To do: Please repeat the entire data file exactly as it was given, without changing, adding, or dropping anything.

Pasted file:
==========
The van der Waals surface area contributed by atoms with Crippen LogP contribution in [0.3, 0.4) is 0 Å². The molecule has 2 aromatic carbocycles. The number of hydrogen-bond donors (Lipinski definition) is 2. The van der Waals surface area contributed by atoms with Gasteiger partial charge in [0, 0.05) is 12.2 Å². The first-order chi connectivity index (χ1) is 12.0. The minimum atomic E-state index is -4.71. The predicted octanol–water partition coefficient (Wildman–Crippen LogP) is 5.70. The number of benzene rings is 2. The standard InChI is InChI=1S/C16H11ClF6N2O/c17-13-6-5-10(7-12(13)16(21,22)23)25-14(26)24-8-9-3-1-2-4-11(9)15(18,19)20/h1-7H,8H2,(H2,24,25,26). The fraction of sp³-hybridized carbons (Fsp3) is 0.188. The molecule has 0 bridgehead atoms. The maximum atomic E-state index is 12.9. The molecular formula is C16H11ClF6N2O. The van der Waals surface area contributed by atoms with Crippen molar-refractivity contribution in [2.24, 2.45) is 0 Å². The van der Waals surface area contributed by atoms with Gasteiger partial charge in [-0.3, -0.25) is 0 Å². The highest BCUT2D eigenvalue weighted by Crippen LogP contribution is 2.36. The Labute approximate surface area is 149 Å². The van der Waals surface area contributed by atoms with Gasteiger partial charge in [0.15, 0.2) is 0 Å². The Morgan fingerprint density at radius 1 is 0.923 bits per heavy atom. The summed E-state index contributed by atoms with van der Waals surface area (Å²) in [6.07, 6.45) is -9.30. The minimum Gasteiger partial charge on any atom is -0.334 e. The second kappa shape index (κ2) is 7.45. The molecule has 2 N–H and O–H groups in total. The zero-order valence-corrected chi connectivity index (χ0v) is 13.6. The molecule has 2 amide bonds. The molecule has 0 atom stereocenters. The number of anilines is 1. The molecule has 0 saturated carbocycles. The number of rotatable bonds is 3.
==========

The van der Waals surface area contributed by atoms with Crippen LogP contribution in [0.3, 0.4) is 0 Å². The molecule has 2 aromatic carbocycles. The number of hydrogen-bond donors (Lipinski definition) is 2. The van der Waals surface area contributed by atoms with Gasteiger partial charge in [0, 0.05) is 12.2 Å². The first-order chi connectivity index (χ1) is 12.0. The minimum atomic E-state index is -4.71. The predicted octanol–water partition coefficient (Wildman–Crippen LogP) is 5.70. The number of benzene rings is 2. The standard InChI is InChI=1S/C16H11ClF6N2O/c17-13-6-5-10(7-12(13)16(21,22)23)25-14(26)24-8-9-3-1-2-4-11(9)15(18,19)20/h1-7H,8H2,(H2,24,25,26). The fraction of sp³-hybridized carbons (Fsp3) is 0.188. The molecule has 0 bridgehead atoms. The maximum atomic E-state index is 12.9. The molecular formula is C16H11ClF6N2O. The van der Waals surface area contributed by atoms with Crippen molar-refractivity contribution in [2.24, 2.45) is 0 Å². The van der Waals surface area contributed by atoms with Gasteiger partial charge in [-0.3, -0.25) is 0 Å². The highest BCUT2D eigenvalue weighted by Crippen LogP contribution is 2.36. The Labute approximate surface area is 149 Å². The van der Waals surface area contributed by atoms with Gasteiger partial charge in [0.15, 0.2) is 0 Å². The Morgan fingerprint density at radius 1 is 0.923 bits per heavy atom. The summed E-state index contributed by atoms with van der Waals surface area (Å²) in [6.07, 6.45) is -9.30. The minimum Gasteiger partial charge on any atom is -0.334 e. The second kappa shape index (κ2) is 7.45. The molecule has 2 N–H and O–H groups in total. The zero-order valence-corrected chi connectivity index (χ0v) is 13.6. The molecule has 2 amide bonds. The molecule has 0 atom stereocenters. The number of anilines is 1. The molecule has 0 saturated carbocycles. The number of rotatable bonds is 3.